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Bahrain: No More Excuses - HRF on December 2011

Bahrain: No More Excuses - HRF on December 2011

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A Human Rights First (HRF) report reveals that not much has change in the weeks since the Bahrain Independent Commission of Inquiry (BICI) released its findings that the Kingdom’s government had engaged in a series of grave human rights abuses.
A Human Rights First (HRF) report reveals that not much has change in the weeks since the Bahrain Independent Commission of Inquiry (BICI) released its findings that the Kingdom’s government had engaged in a series of grave human rights abuses.

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Bahrain: No More Excuses–Time for Radical Change
Released December 2011
About Us
Human Rights First believes that building respect forhuman rights and the rule of law will help ensure thedignity to which every individual is entitled and will stemtyranny, extremism, and violence.Human Rights First protects people at risk: refugees whoflee persecution, victims of crimes against humanity orother mass human rights violations, victims ofdiscrimination, those whose rights are eroded in the nameof national security, and human rights advocates who aretargeted for defending the rights of others. These groupsare often the first victims of societal instability andbreakdown; their treatment is a harbinger of wider-scalerepression. Human Rights First works to prevent violationsagainst these groups and to seek justice andaccountability for violations against them.Human Rights First is practical and effective. We advocatefor change at the highest levels of national andinternational policymaking. We seek justice through thecourts. We raise awareness and understanding throughthe media. We build coalitions among those with divergentviews. And we mobilize people to act.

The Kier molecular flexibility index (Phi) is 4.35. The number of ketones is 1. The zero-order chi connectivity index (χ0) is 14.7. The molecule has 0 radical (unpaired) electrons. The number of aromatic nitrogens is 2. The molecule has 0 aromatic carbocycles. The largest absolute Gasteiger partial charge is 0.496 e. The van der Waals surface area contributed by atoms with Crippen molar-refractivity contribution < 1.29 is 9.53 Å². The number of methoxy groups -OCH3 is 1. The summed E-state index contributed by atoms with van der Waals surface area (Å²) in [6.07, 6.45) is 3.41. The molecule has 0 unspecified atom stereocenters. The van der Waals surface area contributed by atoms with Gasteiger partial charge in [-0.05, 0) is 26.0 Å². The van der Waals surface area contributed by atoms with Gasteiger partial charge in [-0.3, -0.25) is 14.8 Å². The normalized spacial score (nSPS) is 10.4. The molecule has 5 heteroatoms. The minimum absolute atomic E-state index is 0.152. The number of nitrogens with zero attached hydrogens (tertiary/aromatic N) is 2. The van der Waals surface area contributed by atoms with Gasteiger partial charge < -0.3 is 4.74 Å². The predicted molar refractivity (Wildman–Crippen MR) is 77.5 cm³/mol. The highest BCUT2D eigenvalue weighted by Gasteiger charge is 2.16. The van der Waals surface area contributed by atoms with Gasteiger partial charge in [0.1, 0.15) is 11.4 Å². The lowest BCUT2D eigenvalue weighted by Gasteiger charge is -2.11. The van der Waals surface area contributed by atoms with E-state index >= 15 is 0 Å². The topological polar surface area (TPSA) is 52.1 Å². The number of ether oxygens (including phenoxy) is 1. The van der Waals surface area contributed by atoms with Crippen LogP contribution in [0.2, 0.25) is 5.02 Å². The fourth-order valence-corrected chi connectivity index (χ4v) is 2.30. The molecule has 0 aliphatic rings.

Human Rights First is a non-profit, nonpartisan international human rights organization based in New York and Washington D.C. To maintain our independence, we accept no government funding.